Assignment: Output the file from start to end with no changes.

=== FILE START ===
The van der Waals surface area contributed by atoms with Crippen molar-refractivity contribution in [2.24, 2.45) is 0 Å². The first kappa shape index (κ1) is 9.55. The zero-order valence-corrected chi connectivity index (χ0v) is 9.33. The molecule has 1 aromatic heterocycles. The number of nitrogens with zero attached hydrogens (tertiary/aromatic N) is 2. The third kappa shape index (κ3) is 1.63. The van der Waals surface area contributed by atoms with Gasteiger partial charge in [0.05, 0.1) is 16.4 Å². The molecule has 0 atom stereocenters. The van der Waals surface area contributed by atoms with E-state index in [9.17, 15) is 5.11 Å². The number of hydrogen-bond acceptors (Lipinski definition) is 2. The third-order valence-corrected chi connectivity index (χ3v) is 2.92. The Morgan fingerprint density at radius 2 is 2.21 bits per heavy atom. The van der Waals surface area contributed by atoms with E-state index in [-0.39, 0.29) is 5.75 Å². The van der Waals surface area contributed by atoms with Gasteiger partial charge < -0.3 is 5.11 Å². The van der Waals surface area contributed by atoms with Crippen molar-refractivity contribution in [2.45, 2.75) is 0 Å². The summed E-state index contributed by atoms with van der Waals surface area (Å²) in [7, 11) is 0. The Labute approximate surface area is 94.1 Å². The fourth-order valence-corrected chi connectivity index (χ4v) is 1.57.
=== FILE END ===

The van der Waals surface area contributed by atoms with Crippen molar-refractivity contribution in [2.24, 2.45) is 0 Å². The first kappa shape index (κ1) is 9.55. The zero-order valence-corrected chi connectivity index (χ0v) is 9.33. The molecule has 1 aromatic heterocycles. The number of nitrogens with zero attached hydrogens (tertiary/aromatic N) is 2. The third kappa shape index (κ3) is 1.63. The van der Waals surface area contributed by atoms with Gasteiger partial charge in [0.05, 0.1) is 16.4 Å². The molecule has 0 atom stereocenters. The van der Waals surface area contributed by atoms with E-state index in [9.17, 15) is 5.11 Å². The number of hydrogen-bond acceptors (Lipinski definition) is 2. The third-order valence-corrected chi connectivity index (χ3v) is 2.92. The Morgan fingerprint density at radius 2 is 2.21 bits per heavy atom. The van der Waals surface area contributed by atoms with E-state index in [-0.39, 0.29) is 5.75 Å². The van der Waals surface area contributed by atoms with Gasteiger partial charge < -0.3 is 5.11 Å². The van der Waals surface area contributed by atoms with Crippen molar-refractivity contribution in [2.45, 2.75) is 0 Å². The summed E-state index contributed by atoms with van der Waals surface area (Å²) in [7, 11) is 0. The Labute approximate surface area is 94.1 Å². The fourth-order valence-corrected chi connectivity index (χ4v) is 1.57.